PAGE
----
Sunday, November 6, 2011

The multi-faceted splendor of Meinong (Unity)

Meinong is one of the loveliest corners of south Taiwan. Blessed with fertile, well-watered farmlands and a backdrop of steep hills, its population is dominated by the Hakka ethnic minority.

Forty kilometers northeast of downtown Kaohsiung, but easily accessible thanks to Freeway 10 and frequent buses, it draws several different kinds of visitor. Gourmands come for authentic Hakka cuisine; outdoors types enjoy the seven color-coded bicycle paths; shoppers look for souvenirs that hark back to an era before plastic; while eco-tourists seek out beautiful butterflies.

Hakka cooking isn’t to everyone’s liking. It’s saltier, greasier and more vinegary than mainstream Taiwanese cuisine. Meinong’s most famous comestible is bantiao. These broad white noodles are made from rice flour, whereas conventional Taiwanese noodles are made from wheat. Bantiao may be fried with slivers of pork and carrot, or boiled and then served either in soup or dry with a few small slices of pork on top.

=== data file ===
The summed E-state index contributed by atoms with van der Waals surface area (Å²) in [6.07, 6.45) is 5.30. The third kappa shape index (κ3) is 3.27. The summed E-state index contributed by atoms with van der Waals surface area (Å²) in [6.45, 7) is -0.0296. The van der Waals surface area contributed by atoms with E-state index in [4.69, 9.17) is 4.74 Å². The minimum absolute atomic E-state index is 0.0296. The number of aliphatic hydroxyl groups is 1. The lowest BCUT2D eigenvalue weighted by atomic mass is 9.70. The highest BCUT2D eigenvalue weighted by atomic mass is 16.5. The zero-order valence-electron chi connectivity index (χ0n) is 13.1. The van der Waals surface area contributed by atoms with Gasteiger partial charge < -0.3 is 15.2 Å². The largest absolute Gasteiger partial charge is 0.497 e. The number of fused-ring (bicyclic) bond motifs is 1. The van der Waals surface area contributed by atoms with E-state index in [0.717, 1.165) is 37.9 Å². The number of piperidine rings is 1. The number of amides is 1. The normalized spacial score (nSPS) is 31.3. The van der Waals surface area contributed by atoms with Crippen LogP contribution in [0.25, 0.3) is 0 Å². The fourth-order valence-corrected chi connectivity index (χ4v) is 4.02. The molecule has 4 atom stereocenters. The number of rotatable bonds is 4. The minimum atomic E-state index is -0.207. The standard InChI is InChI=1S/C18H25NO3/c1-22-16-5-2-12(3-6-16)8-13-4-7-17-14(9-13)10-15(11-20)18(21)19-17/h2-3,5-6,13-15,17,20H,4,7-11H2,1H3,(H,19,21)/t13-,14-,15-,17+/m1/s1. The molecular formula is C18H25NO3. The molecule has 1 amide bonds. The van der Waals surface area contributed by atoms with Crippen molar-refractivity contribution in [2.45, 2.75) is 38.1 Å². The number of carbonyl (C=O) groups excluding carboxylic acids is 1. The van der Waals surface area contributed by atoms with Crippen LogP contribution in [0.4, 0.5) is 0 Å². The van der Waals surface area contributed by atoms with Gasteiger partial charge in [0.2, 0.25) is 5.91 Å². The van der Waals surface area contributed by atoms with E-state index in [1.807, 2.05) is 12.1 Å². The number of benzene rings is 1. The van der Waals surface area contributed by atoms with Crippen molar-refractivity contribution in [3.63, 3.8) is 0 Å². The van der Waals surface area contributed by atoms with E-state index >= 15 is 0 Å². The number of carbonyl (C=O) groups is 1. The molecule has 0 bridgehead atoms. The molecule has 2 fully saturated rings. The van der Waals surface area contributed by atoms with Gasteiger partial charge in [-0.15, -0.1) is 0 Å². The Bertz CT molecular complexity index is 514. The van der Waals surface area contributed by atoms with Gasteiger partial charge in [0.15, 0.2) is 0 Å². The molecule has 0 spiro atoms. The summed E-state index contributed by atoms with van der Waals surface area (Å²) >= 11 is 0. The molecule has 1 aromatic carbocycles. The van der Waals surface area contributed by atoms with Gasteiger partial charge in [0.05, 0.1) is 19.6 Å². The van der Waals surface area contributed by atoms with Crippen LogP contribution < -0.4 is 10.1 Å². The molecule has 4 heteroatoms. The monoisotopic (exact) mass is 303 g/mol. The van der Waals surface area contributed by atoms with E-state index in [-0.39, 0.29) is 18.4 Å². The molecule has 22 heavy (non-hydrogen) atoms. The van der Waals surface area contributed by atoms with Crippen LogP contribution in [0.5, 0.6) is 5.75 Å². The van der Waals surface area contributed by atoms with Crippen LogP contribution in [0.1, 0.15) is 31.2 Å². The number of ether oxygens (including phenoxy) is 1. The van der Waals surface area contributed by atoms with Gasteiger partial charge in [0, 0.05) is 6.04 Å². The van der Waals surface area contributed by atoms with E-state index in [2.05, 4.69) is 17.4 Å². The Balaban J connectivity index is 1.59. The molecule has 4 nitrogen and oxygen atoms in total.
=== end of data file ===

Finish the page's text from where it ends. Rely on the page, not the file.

Another common dish in Meinong is ke-jia-xiao-chao, a stir fry blending dried squid, dried tofu, strips of pork and green vegetables. Meinong is no exception to the rule that much of Taiwan’s best food is to be found in the island's least pretentious eateries. Near Minsheng and Zhongzheng roads there are at least half-dozen places where customers sit on plastic stools. The service may not be polished, but the prices seldom top NT$120 per person.

Among Meinong's 45,000 inhabitants are a few dozen who make a living crafting oil-paper umbrellas. Few tourist destinations in Taiwan are so closely associated with one particular product as Meinong is with its colorful parasols.

Traditionally these umbrellas were used in both sunny and rainy weather. They also had a symbolic role – because the Hakka word for paper zhi is very similar to that for children zi, they were often given as wedding presents.

Made of thin strips of bamboo and varnished paper, the umbrellas are painted by hand – often with typically Chinese motifs like dragons, birds, delicate flowers or wise sages – and then dried under the sun. You should expect to pay around NT$1500 for a 19-inch umbrella...

Over the past few years, I've written several articles about Meinong, including this longish one, and another about the town's Hakka cuisine. The photo on the left shows a government-issued license to grow and dry tobacco, pasted to the door of one of Meinong's redundant tobacco curing shed. The photo lower right shows one such shed.

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